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Scott v. Illinois

An Open-and-shut Case?

Aubrey Scott was found guilty of shoplifting merchandise with a value of greater than $50, a misdemeanor. The verdict was announced during a bench trial in the Circuit Court of Cook County, Illinois, at which he was not provided with free legal counsel by the state of Illinois. Under Illinois state law he faced a sentence of up to one year in prison, a fine of up to $500, or both for his conviction. Scott was merely fined $50. Despite the relative lightness of his sentence Scott appealed his case to the Illinois Intermediate Appellate Court, which upheld the circuit court ruling. He then took his case to the Illinois Supreme Court, which affirmed the lower court holdings in the case, stating that the legal precedent set in Argersinger v. Hamlin did not apply to this case since Scott did not receive a sentence of imprisonment for his crime. Scott disagreed with this position, and appealed the case to the U.S. Supreme Court, which heard arguments in the matter on 4 December 1978.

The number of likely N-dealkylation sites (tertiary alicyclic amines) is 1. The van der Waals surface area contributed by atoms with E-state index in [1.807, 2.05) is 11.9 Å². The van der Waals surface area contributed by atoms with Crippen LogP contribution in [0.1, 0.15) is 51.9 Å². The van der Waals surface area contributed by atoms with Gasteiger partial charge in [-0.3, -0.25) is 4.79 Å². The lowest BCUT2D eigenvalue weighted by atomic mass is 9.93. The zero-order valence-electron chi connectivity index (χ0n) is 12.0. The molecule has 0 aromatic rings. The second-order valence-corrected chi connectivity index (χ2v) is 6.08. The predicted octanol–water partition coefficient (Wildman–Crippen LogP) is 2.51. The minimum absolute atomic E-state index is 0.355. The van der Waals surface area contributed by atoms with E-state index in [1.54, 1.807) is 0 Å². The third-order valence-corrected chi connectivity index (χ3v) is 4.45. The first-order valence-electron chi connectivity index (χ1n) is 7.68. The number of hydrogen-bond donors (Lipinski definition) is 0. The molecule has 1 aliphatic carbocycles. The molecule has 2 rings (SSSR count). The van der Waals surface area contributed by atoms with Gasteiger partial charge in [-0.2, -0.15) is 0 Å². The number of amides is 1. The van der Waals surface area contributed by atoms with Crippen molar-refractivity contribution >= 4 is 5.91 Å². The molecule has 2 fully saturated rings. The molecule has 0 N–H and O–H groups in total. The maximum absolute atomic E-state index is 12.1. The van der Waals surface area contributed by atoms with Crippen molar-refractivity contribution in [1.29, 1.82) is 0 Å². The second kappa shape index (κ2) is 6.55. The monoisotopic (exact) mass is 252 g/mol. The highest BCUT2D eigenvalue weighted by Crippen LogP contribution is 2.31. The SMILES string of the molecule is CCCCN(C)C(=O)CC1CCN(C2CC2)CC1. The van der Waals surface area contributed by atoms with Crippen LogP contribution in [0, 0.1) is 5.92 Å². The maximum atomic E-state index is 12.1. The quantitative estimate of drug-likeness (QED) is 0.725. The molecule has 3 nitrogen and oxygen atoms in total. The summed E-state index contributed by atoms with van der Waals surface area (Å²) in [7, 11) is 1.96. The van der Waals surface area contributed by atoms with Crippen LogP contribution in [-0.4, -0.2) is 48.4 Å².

Additional topics

Law Library - American Law and Legal InformationNotable Trials and Court Cases - 1973 to 1980Scott v. Illinois - Significance, An Open-and-shut Case?, Legal Precedents, Interpreting Argersinger, Impact